BEIRUT (AFP) -The Islamic State (IS) group threatened to kill two Japanese hostages unless it receives a $200 million ransom within 72 hours, but Tokyo vowed Tuesday it would not give in to “terrorism”.
Japanese Prime Minister Shinzo Abe, who was in Jerusalem on the latest leg of a Middle East tour, demanded that the extremists immediately free the two hostages unharmed.
He was to fly home after an early afternoon summit with Palestinian President Mahmud Abbas to take charge of the crisis, cutting short the rest of his tour.
IS has murdered five Western hostages since August last year, but it is the first time that the extremist group – which has seized swathes of Syria and neighbouring Iraq – has threatened Japanese captives.
In footage posted on extremist websites, a black-clad militant brandishing a knife addresses the camera in English, standing between hostages Kenji Goto and Haruna Yukawa who are wearing orange jumpsuits.
“You now have 72 hours to pressure your government into making a wise decision by paying the $200 million to save the lives of your citizens,” he says.
The militant says that the ransom demand is to compensate for non-military aid that the Japanese prime minister pledged to support countries affected by IS violence at the start of his Middle East tour.
But Abe said Japan would not bow to extremism and pledged to honour his promise of aid to IS-hit countries. “I strongly demand that they not be harmed and that they be immediately released,” he told a news conference in Jerusalem. “The international community will not give in to terrorism and we have to make sure that we work together.”
Abe said the promised aid was to help the displaced and those made homeless by the conflict in Iraq and Syria. “This posture will not change at all,” he said.
Abe pledged a total of $2.5 billion in humanitarian and development aid for the Middle East.
He promised $200 million in non-military assistance for countries affected by IS’s bloody expansion in Iraq and Syria, which spurred an exodus of refugees to neighbouring countries.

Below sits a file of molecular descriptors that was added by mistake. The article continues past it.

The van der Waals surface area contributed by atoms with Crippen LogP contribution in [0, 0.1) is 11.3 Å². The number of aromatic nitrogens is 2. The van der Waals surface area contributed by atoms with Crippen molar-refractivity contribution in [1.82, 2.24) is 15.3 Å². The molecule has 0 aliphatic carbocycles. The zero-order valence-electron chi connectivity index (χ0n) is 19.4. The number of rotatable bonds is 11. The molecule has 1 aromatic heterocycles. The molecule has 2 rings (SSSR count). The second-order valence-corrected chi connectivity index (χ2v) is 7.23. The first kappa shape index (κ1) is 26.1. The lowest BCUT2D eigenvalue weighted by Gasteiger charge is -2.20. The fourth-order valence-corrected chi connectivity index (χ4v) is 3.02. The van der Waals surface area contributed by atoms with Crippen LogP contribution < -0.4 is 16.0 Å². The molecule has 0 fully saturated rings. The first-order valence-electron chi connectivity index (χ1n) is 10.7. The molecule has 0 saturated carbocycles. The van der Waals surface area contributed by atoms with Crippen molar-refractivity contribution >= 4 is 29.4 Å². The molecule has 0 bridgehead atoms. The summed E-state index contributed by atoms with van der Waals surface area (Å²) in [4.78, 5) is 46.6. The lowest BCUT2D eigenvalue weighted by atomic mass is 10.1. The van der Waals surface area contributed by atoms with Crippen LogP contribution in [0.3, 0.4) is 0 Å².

Since August, IS has murdered three Americans and two Britons, posting grisly video footage of their executions. US journalists James Foley and Steven Sotloff, American aid worker Peter Kassig and British aid workers Alan Henning and David Haines were all beheaded.
The militant who appeared in the video threatening the Japanese hostages spoke with a similar southern English accent to the militant in the footage posted of the executions of the Britons and Americans.
Goto is a freelance journalist who set up a video production company, named Independent Press in Tokyo in 1996, feeding video documentaries on the Middle East and other regions to Japanese television networks, including public broadcaster NHK. He was born in Sendai in Miyagi prefecture in 1967, according to the company’s website.
The other hostage appeared in previous footage posted last August in which he identified himself as Haruna Yukawa and was shown being interrogated by his captors.
Another online video that appeared at the time showed a man believed to be Yukawa test-firing an AK-47 assault rifle in Syria.
The same video could be seen on the website of Tokyo-based private military firm PMC, which listed Yukawa as its chief executive.
Calls to the firm at the time went unanswered and it was unclear if the company had other employees. Its website said the firm has branch offices in “Turkey, Syria, Africa”.
Japanese nationals’ involvement as combatants in foreign conflicts is limited, although the country’s extensive media is usually well-represented in hotspots.
Japan has been relatively isolated from the violence that has hit other developed countries, having stayed away from US-led military interventions.